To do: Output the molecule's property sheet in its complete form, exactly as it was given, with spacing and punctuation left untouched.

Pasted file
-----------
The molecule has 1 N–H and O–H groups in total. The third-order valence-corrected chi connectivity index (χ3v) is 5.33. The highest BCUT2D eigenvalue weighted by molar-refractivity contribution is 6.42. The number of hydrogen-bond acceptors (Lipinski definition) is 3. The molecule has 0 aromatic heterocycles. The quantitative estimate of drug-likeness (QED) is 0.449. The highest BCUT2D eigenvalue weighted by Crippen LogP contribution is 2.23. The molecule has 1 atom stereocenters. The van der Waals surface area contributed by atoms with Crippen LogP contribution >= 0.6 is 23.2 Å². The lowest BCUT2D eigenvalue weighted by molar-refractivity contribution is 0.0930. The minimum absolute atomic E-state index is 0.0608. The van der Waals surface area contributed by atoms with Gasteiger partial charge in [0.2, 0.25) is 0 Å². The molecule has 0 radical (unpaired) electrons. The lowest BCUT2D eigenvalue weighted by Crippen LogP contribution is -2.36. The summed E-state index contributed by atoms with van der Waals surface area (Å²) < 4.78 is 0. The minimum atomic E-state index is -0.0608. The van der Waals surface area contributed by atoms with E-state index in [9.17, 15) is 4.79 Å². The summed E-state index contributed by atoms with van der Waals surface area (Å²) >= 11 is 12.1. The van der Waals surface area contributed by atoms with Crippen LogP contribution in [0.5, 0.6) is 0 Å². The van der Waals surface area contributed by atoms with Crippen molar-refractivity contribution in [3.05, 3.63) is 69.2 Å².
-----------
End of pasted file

The molecule has 1 N–H and O–H groups in total. The third-order valence-corrected chi connectivity index (χ3v) is 5.33. The highest BCUT2D eigenvalue weighted by molar-refractivity contribution is 6.42. The number of hydrogen-bond acceptors (Lipinski definition) is 3. The molecule has 0 aromatic heterocycles. The quantitative estimate of drug-likeness (QED) is 0.449. The highest BCUT2D eigenvalue weighted by Crippen LogP contribution is 2.23. The molecule has 1 atom stereocenters. The van der Waals surface area contributed by atoms with Crippen LogP contribution >= 0.6 is 23.2 Å². The lowest BCUT2D eigenvalue weighted by molar-refractivity contribution is 0.0930. The minimum absolute atomic E-state index is 0.0608. The van der Waals surface area contributed by atoms with Gasteiger partial charge in [0.2, 0.25) is 0 Å². The molecule has 0 radical (unpaired) electrons. The lowest BCUT2D eigenvalue weighted by Crippen LogP contribution is -2.36. The summed E-state index contributed by atoms with van der Waals surface area (Å²) < 4.78 is 0. The minimum atomic E-state index is -0.0608. The van der Waals surface area contributed by atoms with E-state index in [9.17, 15) is 4.79 Å². The summed E-state index contributed by atoms with van der Waals surface area (Å²) >= 11 is 12.1. The van der Waals surface area contributed by atoms with Crippen LogP contribution in [0.5, 0.6) is 0 Å². The van der Waals surface area contributed by atoms with Crippen molar-refractivity contribution in [3.05, 3.63) is 69.2 Å².